Remembrance from a Korean War veteran for this Memorial Day

by KIRSTEN JOHNSON
kirsten.johnson@lynnwoodtimes.com

In the early 1950s, an 18-year-old Eugene “Gene” Alfred Turner enlisted in the U.S. Marine Corps.

Eugene “Gene” Alfred Turner at his Lynnwood home.
Eugene “Gene” Alfred Turner at his Lynnwood home.

“I always wanted to be a Marine,” the now 85-year-old Turner said during an interview at his Lynnwood home earlier this month. “So I graduated high school and I went down and registered with them.”

Turner went on to complete an eight-week boot camp at Marine Corps Base Camp Pendleton in San Diego, which he described as “very disciplined” and where he “learned how to stand at attention.” Ultimately, he served 18 months in the Korean War as a forward observer in the 1st Marine Division.

Today, Turner remembers very well many of the experiences he had during his time at war — some good, others bad and others devastating — such as the experience of losing comrades. Turner served in the Marines from 1952-1955.

Memorial Day, Turner said, “Is an acknowledgement of the ones you left behind,” Turner said. “I’m here representing 35 guys who never made it back.”

Ambassador of Peace medallion Turner recieved from the Miniter of Patriots and Veterans Affairs from the Republic of Korea.
Ambassador of Peace medallion Turner recieved from the Miniter of Patriots and Veterans Affairs from the Republic of Korea.

Turner is one of more than 580,000 veterans who reside in Washington State, according to survey data from the U.S. Census Bureau. Fewer than 10 percent of those individuals are Korean War veterans. Nationally, there are just over 20 million veterans and about 1.5 million Korean War veterans.

Among Turner’s many memories from war, he recalls how English troops would stop what they were doing each day in the late afternoon, like clockwork, for tea time.

He also recalls another instance waking up in an enemy camp with “four guns pointing at me.” He’d been captured after being knocked unconscious by mortar fire. “It was terrifying,” he said of the experience.

And Turner also remembers the devastation of losing his best friend, a fellow soldier who he remembers as his “radio man.” They’d been stationed at a listening post and he remembers how they’d been waiting for the signal to advance when to fire. His friend stepped outside and was killed.“He died in my arms,” Turner said.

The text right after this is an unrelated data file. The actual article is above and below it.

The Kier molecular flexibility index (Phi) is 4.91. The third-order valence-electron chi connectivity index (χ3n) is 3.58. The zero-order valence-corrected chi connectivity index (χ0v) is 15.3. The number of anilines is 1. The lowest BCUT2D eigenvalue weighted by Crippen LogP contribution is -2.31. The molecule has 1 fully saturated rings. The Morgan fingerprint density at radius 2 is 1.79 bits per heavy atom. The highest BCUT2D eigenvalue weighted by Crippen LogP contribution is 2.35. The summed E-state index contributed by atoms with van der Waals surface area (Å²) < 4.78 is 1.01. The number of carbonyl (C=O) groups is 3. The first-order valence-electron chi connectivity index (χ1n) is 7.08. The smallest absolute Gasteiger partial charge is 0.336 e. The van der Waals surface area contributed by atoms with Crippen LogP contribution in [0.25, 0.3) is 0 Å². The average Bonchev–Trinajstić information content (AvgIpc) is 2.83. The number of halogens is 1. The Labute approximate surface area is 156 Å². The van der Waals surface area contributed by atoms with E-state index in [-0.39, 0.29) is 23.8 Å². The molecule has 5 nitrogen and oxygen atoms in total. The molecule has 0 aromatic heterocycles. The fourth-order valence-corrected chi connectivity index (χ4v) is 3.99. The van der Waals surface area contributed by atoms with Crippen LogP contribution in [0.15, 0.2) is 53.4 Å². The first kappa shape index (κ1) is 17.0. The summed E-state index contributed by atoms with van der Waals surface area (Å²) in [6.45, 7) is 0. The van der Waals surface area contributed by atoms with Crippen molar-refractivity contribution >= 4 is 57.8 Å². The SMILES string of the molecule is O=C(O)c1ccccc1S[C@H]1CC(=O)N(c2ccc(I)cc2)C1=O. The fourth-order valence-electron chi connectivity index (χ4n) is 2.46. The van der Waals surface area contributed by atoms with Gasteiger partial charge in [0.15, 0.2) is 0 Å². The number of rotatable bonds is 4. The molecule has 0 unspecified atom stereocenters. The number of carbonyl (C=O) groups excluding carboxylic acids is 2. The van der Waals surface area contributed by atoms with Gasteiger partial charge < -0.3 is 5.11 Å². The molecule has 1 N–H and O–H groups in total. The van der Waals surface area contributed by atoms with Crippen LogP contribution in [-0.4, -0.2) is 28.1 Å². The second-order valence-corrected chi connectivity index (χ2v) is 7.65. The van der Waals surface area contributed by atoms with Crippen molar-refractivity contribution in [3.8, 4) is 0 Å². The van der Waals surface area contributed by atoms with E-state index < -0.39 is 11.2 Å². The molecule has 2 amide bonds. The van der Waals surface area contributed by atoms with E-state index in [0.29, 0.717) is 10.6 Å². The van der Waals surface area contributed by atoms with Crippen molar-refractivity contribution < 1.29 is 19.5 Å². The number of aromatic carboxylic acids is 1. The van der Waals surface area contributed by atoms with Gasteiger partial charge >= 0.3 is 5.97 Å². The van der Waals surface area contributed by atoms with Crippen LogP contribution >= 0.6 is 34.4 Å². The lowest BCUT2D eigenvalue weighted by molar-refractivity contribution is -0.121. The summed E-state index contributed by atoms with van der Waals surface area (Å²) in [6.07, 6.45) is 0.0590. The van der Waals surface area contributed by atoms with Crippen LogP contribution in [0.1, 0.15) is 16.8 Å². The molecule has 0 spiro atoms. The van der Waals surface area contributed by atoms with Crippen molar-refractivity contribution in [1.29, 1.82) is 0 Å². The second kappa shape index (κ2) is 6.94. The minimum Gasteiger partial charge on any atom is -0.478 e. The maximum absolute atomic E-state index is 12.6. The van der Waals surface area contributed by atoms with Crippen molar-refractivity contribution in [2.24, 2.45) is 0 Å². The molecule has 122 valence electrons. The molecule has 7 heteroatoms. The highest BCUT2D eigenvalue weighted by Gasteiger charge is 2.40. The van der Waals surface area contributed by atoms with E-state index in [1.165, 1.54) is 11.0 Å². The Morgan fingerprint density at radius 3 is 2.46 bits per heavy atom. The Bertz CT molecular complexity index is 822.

“Your first question is ‘Why me?’” Turner continued. “Some of these battalions had 34 killed in one attack and you’re right there with them.”

Many of these experiences still sticks with the veteran today. Turner is active in a local PTSD group and he has many photos and memorabilia from his time in service featured in his Lynnwood home.

“I admire him so much,” said Turner’s wife, Emily Wickham. “For being able to get out of bed every day and what he went through.”

A Memorial Day ceremony will be held 11 a.m. Monday, May 27 at Lynnwood Veterans Park to honor those veterans who gave their life in service. Veterans Park is located at 194th Street Southwest and 44th Avenue West in Lynnwood.

Mario Lotmore

Mario Lotmore is originally from The Bahamas and for the last seven years has called Mukilteo, WA his home. Having lived in every region of the United States has exposed him to various cultures, people, and approaches to life. Lotmore created the Lynnwood Times to represent the character of a diverse and growing Lynnwood. The launching of the city’s free community newspaper will only help bring neighborhoods together. Lotmore was an industrial engineer by trade and proven success implementing and managing lean accountable processes and policies within his eighteen years of operations excellence, strategic development, and project management in the aerospace, manufacturing, and banking industries. Over his career he has saved and created hundreds of union and non-union jobs. Lotmore is the President of a Homeowner Association, an active Science Technology Engineering and Mathematics volunteer in his community, and former Boeing 747 Diversity Council leader. Mario’s talent is finding “that recipe” of shared destiny to effectively improve the quality of life for others.

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